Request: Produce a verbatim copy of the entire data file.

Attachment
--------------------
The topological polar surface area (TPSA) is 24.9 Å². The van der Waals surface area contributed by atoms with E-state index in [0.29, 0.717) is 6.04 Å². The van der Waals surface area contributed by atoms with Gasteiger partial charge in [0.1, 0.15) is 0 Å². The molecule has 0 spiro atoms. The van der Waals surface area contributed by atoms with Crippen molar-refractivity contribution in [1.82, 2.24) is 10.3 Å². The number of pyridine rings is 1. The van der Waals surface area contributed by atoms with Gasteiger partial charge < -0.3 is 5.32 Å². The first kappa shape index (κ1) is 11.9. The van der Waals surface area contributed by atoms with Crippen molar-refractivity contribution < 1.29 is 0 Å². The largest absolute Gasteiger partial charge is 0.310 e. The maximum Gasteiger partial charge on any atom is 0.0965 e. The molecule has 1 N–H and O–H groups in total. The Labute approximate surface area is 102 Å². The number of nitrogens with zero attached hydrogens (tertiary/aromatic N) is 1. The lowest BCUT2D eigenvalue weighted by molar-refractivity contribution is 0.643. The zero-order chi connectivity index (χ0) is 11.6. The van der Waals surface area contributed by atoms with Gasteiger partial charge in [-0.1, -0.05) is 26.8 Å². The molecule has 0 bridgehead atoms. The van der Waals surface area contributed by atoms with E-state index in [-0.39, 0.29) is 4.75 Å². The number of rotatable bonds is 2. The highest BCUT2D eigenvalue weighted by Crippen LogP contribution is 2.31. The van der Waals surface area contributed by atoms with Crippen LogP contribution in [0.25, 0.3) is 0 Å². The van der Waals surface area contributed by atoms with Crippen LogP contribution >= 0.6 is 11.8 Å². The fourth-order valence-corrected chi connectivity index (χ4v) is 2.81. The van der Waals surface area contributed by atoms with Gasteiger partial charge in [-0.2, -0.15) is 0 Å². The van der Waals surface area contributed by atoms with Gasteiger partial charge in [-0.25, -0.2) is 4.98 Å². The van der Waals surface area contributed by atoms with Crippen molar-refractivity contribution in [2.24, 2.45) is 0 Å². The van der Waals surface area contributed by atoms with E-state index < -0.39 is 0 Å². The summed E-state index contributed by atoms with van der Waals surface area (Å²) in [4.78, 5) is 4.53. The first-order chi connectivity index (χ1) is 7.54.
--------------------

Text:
The topological polar surface area (TPSA) is 24.9 Å². The van der Waals surface area contributed by atoms with E-state index in [0.29, 0.717) is 6.04 Å². The van der Waals surface area contributed by atoms with Gasteiger partial charge in [0.1, 0.15) is 0 Å². The molecule has 0 spiro atoms. The van der Waals surface area contributed by atoms with Crippen molar-refractivity contribution in [1.82, 2.24) is 10.3 Å². The number of pyridine rings is 1. The van der Waals surface area contributed by atoms with Gasteiger partial charge < -0.3 is 5.32 Å². The first kappa shape index (κ1) is 11.9. The van der Waals surface area contributed by atoms with Crippen molar-refractivity contribution < 1.29 is 0 Å². The largest absolute Gasteiger partial charge is 0.310 e. The maximum Gasteiger partial charge on any atom is 0.0965 e. The molecule has 1 N–H and O–H groups in total. The Labute approximate surface area is 102 Å². The number of nitrogens with zero attached hydrogens (tertiary/aromatic N) is 1. The lowest BCUT2D eigenvalue weighted by molar-refractivity contribution is 0.643. The zero-order chi connectivity index (χ0) is 11.6. The van der Waals surface area contributed by atoms with Gasteiger partial charge in [-0.1, -0.05) is 26.8 Å². The molecule has 0 bridgehead atoms. The van der Waals surface area contributed by atoms with E-state index in [-0.39, 0.29) is 4.75 Å². The number of rotatable bonds is 2. The highest BCUT2D eigenvalue weighted by Crippen LogP contribution is 2.31. The van der Waals surface area contributed by atoms with Crippen LogP contribution in [0.25, 0.3) is 0 Å². The van der Waals surface area contributed by atoms with Crippen LogP contribution >= 0.6 is 11.8 Å². The fourth-order valence-corrected chi connectivity index (χ4v) is 2.81. The van der Waals surface area contributed by atoms with Gasteiger partial charge in [-0.2, -0.15) is 0 Å². The van der Waals surface area contributed by atoms with Gasteiger partial charge in [-0.25, -0.2) is 4.98 Å². The van der Waals surface area contributed by atoms with Crippen molar-refractivity contribution in [2.24, 2.45) is 0 Å². The van der Waals surface area contributed by atoms with E-state index < -0.39 is 0 Å². The summed E-state index contributed by atoms with van der Waals surface area (Å²) in [4.78, 5) is 4.53. The first-order chi connectivity index (χ1) is 7.54.